Students are generally in favor of building new student centers and recreational facilities. But many institutions have added fees for items that should be covered by tuition, such as “student success fees” and “technology fees.” These are a back-door way of increasing tuition. State university systems (like Georgia’s) often ask student committees to approve new fees or fee increases. Such committees almost always approve the fee increases suggested by administrations. This is true in part because the fee increases are often incremental, and improvements to facilities and services are sold to the student committees as desirable. One state university had a student committee vote for a “student success fee” in order to reduce class sizes, but the effect was mainly to subsidize faculty salaries, which should have been paid from tuition dollars.
As previously suggested, legislature and governing-board restrictions on fee increases are a severe impediment to institutions adding new services or building new buildings. One reason for fee increases is a reduction in state funding for higher education. The growth of fees at state institutions tracks with the decline in funding from legislatures. As a recent academic paper on the state of university fees points out, “As states have reduced funding for public higher education, many colleges and universities have responded not by increasing tuition, but rather by offloading expenditures to mandatory fees—fees that have the same economic effect on students as tuition, but may be more difficult to understand and debate.” In other words, public institutions are starting to push back against the restrictions imposed on them by the public.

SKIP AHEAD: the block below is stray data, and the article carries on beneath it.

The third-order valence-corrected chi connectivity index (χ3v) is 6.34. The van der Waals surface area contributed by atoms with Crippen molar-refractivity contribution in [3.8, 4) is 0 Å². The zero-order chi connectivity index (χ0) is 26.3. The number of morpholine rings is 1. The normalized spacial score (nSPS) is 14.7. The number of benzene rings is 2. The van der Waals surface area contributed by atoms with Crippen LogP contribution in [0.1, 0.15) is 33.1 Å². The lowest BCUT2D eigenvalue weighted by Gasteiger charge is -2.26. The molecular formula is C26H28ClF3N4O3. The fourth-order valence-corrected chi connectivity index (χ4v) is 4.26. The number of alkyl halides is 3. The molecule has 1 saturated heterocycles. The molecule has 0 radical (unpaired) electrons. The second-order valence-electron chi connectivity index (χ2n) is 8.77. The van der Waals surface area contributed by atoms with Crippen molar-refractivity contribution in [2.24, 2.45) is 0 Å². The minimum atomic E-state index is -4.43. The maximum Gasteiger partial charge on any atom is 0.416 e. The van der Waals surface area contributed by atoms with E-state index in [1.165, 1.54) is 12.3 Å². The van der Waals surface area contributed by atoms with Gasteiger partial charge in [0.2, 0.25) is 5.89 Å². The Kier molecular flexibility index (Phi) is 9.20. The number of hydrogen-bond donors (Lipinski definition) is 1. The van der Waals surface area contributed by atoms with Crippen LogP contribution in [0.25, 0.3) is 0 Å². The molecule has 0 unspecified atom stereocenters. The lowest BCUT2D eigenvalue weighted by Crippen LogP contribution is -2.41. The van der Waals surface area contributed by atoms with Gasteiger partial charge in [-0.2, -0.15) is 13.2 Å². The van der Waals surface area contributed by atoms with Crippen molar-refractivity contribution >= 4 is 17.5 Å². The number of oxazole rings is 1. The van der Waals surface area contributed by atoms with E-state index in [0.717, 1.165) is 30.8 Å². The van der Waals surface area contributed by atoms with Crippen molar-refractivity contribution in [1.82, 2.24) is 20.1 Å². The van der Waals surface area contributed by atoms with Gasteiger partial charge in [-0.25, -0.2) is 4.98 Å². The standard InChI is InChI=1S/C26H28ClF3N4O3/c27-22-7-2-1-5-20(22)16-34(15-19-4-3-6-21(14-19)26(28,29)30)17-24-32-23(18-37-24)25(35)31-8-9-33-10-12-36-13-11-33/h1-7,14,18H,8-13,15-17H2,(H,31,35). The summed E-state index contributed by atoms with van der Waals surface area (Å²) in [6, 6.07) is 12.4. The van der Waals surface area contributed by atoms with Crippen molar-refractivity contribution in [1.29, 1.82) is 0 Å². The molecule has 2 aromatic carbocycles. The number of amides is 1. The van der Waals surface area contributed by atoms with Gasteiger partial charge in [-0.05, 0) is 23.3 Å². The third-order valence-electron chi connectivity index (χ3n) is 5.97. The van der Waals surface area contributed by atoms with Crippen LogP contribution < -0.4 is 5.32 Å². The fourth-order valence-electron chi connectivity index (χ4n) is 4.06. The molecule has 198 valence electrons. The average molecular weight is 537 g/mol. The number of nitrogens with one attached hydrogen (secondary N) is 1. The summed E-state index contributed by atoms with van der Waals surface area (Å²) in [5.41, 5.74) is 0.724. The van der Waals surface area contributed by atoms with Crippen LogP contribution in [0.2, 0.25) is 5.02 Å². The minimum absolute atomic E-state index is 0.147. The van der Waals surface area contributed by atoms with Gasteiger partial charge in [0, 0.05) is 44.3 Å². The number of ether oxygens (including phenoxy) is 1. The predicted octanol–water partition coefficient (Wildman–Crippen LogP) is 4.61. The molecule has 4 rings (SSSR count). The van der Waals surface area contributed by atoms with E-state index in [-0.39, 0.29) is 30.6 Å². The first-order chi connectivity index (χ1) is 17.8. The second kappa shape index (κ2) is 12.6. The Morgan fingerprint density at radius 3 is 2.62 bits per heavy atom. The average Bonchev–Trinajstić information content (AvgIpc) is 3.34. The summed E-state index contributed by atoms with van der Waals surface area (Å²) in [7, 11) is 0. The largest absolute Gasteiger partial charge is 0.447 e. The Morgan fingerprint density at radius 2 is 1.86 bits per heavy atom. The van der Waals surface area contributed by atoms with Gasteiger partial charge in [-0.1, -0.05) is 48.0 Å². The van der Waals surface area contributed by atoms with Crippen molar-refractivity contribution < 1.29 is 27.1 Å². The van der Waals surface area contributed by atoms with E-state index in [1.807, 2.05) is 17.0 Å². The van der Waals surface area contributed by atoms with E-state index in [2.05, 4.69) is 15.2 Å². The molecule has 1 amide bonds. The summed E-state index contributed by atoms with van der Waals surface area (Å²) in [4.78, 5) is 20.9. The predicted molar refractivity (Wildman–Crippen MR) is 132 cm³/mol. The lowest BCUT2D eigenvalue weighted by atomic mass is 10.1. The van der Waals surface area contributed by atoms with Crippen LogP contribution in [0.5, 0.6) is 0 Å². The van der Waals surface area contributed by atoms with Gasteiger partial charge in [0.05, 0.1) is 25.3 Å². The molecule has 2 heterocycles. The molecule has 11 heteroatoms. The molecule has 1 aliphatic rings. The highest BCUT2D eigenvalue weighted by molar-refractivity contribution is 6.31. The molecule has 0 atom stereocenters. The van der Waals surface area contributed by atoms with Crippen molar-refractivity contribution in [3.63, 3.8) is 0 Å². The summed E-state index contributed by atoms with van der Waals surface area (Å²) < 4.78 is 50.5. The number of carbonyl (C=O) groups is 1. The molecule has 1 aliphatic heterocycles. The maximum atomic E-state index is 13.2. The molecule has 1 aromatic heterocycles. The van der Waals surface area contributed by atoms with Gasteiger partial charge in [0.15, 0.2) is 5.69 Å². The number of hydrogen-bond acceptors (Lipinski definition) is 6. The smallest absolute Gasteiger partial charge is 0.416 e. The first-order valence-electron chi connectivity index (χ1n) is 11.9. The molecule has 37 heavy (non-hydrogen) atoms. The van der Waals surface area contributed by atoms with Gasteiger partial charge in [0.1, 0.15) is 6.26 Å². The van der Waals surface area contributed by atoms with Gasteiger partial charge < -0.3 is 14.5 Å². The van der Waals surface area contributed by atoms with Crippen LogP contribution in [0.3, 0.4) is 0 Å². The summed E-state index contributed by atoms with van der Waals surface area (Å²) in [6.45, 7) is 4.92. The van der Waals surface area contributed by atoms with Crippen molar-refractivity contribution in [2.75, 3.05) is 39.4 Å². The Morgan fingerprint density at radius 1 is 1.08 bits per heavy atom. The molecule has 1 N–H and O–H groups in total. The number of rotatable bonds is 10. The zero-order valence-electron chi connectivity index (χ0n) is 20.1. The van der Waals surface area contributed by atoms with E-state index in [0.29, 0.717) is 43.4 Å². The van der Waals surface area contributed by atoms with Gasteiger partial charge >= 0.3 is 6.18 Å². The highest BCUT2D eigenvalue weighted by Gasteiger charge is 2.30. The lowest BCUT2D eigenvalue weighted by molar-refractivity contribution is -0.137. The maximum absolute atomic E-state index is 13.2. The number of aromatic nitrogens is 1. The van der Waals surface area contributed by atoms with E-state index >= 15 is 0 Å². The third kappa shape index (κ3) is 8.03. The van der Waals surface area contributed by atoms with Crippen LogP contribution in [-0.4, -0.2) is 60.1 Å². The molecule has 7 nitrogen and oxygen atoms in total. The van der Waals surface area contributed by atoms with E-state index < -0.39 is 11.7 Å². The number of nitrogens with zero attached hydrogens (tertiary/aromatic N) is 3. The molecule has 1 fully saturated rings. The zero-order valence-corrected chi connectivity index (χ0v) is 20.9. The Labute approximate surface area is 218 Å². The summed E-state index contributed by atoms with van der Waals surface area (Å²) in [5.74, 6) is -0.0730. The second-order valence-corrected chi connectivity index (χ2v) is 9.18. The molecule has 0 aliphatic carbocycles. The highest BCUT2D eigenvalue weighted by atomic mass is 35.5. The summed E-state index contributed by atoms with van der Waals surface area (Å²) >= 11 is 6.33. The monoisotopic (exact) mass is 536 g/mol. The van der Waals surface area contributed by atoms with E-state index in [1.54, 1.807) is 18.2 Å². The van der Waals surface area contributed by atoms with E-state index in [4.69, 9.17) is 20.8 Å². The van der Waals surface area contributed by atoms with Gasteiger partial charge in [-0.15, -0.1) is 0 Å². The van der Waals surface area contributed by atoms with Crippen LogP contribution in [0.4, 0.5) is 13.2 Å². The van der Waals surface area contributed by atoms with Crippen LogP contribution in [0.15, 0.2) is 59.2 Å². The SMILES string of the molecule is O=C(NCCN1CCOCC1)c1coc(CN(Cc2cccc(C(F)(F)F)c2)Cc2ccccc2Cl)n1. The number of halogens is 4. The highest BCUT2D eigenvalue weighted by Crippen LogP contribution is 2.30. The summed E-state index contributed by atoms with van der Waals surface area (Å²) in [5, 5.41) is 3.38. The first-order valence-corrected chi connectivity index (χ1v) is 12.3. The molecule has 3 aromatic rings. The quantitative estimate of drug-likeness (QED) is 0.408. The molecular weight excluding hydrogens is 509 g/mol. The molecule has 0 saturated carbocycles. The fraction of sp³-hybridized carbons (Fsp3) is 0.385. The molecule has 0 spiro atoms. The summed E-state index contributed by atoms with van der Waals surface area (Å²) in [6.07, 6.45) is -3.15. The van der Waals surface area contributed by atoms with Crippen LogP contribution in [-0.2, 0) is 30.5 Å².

Price-sensitive students and restrictive legislatures are running headlong into a massive university spending spree. “We will not trim our aspirations,” University of Kentucky president Eli Capilouto said in 2016. “But we do have to find more creative ways to power our progress.”
The University of North Carolina System is a good case in point. In September 2020, the system’s Board of Governors established a task force on “Pricing, Flexibility and Affordability” to give “campus leaders more flexibility to budget and plan; give students and families more transparency about costs and more options for how they want to participate in campus life; and give lawmakers and taxpayers more clarity about how we’re managing costs.” Unfortunately, the flexibility sought may well turn out to be an attempt to escape North Carolina’s statutory restriction that limits student-fee increases to no more than three percent per year.